Ashlie Amber Looks at the Bright Side of Past Relationships on “Those Nights”

When most songwriters think about penning a fresh breakup song, it’s likely they’ll dig into the heartache. After all, it’s often the most palpable feeling in times of loneliness. But Las Vegas-based rising country star musician, Ashlie Amber, thinks about the matter differently. Amber thinks about the good times, the reasons she was with the person to begin with. Sure, there were reasons for the split. (Often in Amber’s case it’s because she’s chasing her career and not necessarily domestic dreams at this time.) But if there weren’t good parts, then why was the relationship a reality to begin with? So, she looks to the brighter side. The late nights, the extra shots of whiskey, the chosen sleepless mornings. This is valid subject matter for songs too, Amber says. To prove it, she wrote her new single, “Those Nights,” premiering today with American Songwriter, to celebrate the best of what was, especially in those exciting first days. 

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“It’s a song about passion,” Amber says. “It’s a song about when you first start dating somebody and you’re both really into each other. You’re emerged, engulfed in the relationship. You just want to be with each other all the time—you’re messing each other’s sleep schedules. It’s also about hanging out with your best friend.”

Amber says she wrote the song, which is also her first solo writing effort release, thinking about someone she’d been in a close relationship with while living in Washington D.C. Though the couple split, they remain on good terms today. As a result, Amber still carries with her things she cherishes from that era. Of course, there’s time for mourning breakups, but she didn’t want to lean into that for her new single. The song came to Amber, a standout artist in many senses of the word, amidst a hot writing streak, which began after a moment of flimsy criticism she encountered. 

“I went on a 14-day writing streak,” Amber says. “I wrote 14 songs in 14 days. What happened was, I’d recently had a meeting with a label executive and he said I wasn’t ‘authentic’ enough. That was his comment. I have no idea what that means, but I said to myself, ‘okay cool, I’ll show him authentic.’ So, I came back home and I decided to write.” 

The fact that Amber rose above is no surprise, as she puts it, she doesn’t take “no” for an answer. Instead, she’ll merely find another way to her goal. Amber, who grew up loving music and singing along with it to the car radio, signed with an independent record label at 19 years old. But they wanted to market her as an R&B singer, which she wasn’t interested in. Amber, who grew up in the suburbs of Colorado and fell in love early with artists like Tim McGraw and Shania Twain, is a country songwriter. With all due respect to R&B and especially that of the late ‘90s, that wasn’t Amber’s bag. So, as she says, she took the scenic route to her career. 

“I’ve been to over 70 countries,” Amber says. “I quite literally took the scenic route.”

Growing up, Amber played sports. Her father was her coach and she participated in basketball, soccer and others. But by 12 years old, her father tragically had passed away. He’d gotten sick when Amber was 11 and in less than a year, he was gone. As a result, Amber couldn’t face the basketball court or soccer field anymore without him. It was too hard to think about him not being there. So, she threw herself into music. Later, after leaving that narrow-minded independent record label, Amber took the advice of a friend and found a job in musical theater. From there, the striking artist found more work on glitzy cruise ships, which would later take her around the globe. She worked her way arduously up to the vaunted status of headliner on the ships, performing sets with over one hundred and fifty lighting cues, big undertakings for the sake of the thousands in attendance.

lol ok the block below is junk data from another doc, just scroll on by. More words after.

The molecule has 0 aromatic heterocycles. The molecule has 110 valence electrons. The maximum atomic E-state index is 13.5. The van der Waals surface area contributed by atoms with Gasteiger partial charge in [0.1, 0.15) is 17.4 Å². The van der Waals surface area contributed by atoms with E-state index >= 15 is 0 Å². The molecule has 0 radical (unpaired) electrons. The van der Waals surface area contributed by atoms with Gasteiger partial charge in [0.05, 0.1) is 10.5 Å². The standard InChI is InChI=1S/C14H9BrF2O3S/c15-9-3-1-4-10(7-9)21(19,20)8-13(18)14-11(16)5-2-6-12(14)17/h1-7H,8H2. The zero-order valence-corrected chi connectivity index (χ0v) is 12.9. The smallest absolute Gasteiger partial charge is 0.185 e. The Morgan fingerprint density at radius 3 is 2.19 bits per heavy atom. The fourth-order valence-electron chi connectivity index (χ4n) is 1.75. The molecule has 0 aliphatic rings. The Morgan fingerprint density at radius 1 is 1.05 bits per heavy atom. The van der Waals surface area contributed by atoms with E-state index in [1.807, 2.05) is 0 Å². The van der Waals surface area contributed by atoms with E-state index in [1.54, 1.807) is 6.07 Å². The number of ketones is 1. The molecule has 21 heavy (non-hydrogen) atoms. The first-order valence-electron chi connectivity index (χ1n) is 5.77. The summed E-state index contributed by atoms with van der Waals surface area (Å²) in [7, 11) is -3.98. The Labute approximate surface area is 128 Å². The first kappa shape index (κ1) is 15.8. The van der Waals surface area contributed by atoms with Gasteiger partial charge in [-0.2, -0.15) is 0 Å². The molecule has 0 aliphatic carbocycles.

“Denver had a really great theater scene,” Amber says. “I auditioned and I booked my first role. From that moment on, I did not stop working.”

Amber, who also got as far as an invite to Hollywood after trying out for American Idol, got lots of reps on those ships. Like many artists before and after her, the gaudy cruise lines provided hungry audiences in need of some performance pizzazz. Amber strengthened her stage presence, learned how to master a room and stored away the money she earned so that she could dive into a solo career when the time was right. Now, with her big mohawk flared, Amber knows that her strength as an artist and performer is in her most unique qualities. Anyone can write a sad song, but not everyone can imbue their music with intimacy and closeness like she does. For someone who waited tables for over a decade in Colorado at T.G.I.Friday’s, Amber has come a long way. 

“I remember going natural,” Amber says, recalling when she put aside her straightening iron for the sake of letting her big hair puff out. “And I had to go to work that night [as a waitress]. So, I had my afro out and I got so many compliments on it from people. It wasn’t a normal hairstyle to wear in Colorado, either. From that moment on, I knew I did the right thing.”

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